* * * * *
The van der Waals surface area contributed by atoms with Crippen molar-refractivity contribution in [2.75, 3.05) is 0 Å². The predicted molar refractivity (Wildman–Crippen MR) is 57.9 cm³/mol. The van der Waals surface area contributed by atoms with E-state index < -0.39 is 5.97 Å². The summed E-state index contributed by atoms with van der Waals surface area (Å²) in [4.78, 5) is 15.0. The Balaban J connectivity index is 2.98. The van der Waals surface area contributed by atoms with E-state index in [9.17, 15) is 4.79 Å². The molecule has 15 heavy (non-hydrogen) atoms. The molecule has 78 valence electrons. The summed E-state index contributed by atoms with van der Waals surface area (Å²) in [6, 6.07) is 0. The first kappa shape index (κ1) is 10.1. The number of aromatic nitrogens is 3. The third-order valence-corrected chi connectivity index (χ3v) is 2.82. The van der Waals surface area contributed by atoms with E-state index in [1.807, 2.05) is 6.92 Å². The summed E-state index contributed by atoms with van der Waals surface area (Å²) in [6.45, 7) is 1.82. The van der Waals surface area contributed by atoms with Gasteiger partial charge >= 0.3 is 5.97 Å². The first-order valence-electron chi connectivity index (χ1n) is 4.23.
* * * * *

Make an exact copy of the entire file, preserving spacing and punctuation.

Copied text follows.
The van der Waals surface area contributed by atoms with Crippen molar-refractivity contribution in [2.75, 3.05) is 0 Å². The predicted molar refractivity (Wildman–Crippen MR) is 57.9 cm³/mol. The van der Waals surface area contributed by atoms with E-state index < -0.39 is 5.97 Å². The summed E-state index contributed by atoms with van der Waals surface area (Å²) in [4.78, 5) is 15.0. The Balaban J connectivity index is 2.98. The van der Waals surface area contributed by atoms with E-state index in [9.17, 15) is 4.79 Å². The molecule has 15 heavy (non-hydrogen) atoms. The molecule has 78 valence electrons. The summed E-state index contributed by atoms with van der Waals surface area (Å²) in [6, 6.07) is 0. The first kappa shape index (κ1) is 10.1. The number of aromatic nitrogens is 3. The third-order valence-corrected chi connectivity index (χ3v) is 2.82. The van der Waals surface area contributed by atoms with E-state index in [1.807, 2.05) is 6.92 Å². The summed E-state index contributed by atoms with van der Waals surface area (Å²) in [6.45, 7) is 1.82. The van der Waals surface area contributed by atoms with Gasteiger partial charge >= 0.3 is 5.97 Å². The first-order valence-electron chi connectivity index (χ1n) is 4.23.